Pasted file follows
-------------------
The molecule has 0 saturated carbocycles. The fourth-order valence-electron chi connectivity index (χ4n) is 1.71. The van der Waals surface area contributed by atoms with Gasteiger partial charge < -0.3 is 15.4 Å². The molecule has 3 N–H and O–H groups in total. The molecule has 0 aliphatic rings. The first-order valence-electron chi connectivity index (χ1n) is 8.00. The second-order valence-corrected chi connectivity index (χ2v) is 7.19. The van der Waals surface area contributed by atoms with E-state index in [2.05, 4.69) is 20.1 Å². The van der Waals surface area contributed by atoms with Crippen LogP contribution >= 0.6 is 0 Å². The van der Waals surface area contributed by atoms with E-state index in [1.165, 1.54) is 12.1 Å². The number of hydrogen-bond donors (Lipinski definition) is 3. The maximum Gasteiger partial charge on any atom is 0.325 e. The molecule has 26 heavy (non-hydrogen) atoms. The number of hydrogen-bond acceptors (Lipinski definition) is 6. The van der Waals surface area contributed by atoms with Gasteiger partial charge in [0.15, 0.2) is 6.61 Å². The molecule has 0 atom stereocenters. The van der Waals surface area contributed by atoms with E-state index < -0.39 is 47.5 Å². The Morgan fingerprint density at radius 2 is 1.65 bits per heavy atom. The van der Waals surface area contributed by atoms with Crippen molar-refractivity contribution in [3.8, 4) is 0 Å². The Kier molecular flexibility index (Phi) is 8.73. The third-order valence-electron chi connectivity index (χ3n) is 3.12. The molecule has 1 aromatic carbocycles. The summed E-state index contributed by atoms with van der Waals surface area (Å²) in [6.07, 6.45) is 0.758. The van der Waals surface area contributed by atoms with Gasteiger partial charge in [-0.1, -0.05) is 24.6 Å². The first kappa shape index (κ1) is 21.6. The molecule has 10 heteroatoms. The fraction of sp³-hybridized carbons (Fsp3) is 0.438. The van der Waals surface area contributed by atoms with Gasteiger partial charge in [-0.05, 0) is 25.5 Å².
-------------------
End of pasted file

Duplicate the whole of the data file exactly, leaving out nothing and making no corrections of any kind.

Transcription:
The molecule has 0 saturated carbocycles. The fourth-order valence-electron chi connectivity index (χ4n) is 1.71. The van der Waals surface area contributed by atoms with Gasteiger partial charge < -0.3 is 15.4 Å². The molecule has 3 N–H and O–H groups in total. The molecule has 0 aliphatic rings. The first-order valence-electron chi connectivity index (χ1n) is 8.00. The second-order valence-corrected chi connectivity index (χ2v) is 7.19. The van der Waals surface area contributed by atoms with E-state index in [2.05, 4.69) is 20.1 Å². The van der Waals surface area contributed by atoms with Crippen LogP contribution >= 0.6 is 0 Å². The van der Waals surface area contributed by atoms with E-state index in [1.165, 1.54) is 12.1 Å². The number of hydrogen-bond donors (Lipinski definition) is 3. The maximum Gasteiger partial charge on any atom is 0.325 e. The molecule has 26 heavy (non-hydrogen) atoms. The number of hydrogen-bond acceptors (Lipinski definition) is 6. The van der Waals surface area contributed by atoms with Gasteiger partial charge in [0.15, 0.2) is 6.61 Å². The molecule has 0 atom stereocenters. The van der Waals surface area contributed by atoms with E-state index < -0.39 is 47.5 Å². The Morgan fingerprint density at radius 2 is 1.65 bits per heavy atom. The van der Waals surface area contributed by atoms with Crippen molar-refractivity contribution in [3.8, 4) is 0 Å². The Kier molecular flexibility index (Phi) is 8.73. The third-order valence-electron chi connectivity index (χ3n) is 3.12. The molecule has 1 aromatic carbocycles. The summed E-state index contributed by atoms with van der Waals surface area (Å²) in [6.07, 6.45) is 0.758. The van der Waals surface area contributed by atoms with Gasteiger partial charge in [-0.1, -0.05) is 24.6 Å². The first kappa shape index (κ1) is 21.6. The molecule has 10 heteroatoms. The fraction of sp³-hybridized carbons (Fsp3) is 0.438. The van der Waals surface area contributed by atoms with Gasteiger partial charge in [-0.05, 0) is 25.5 Å².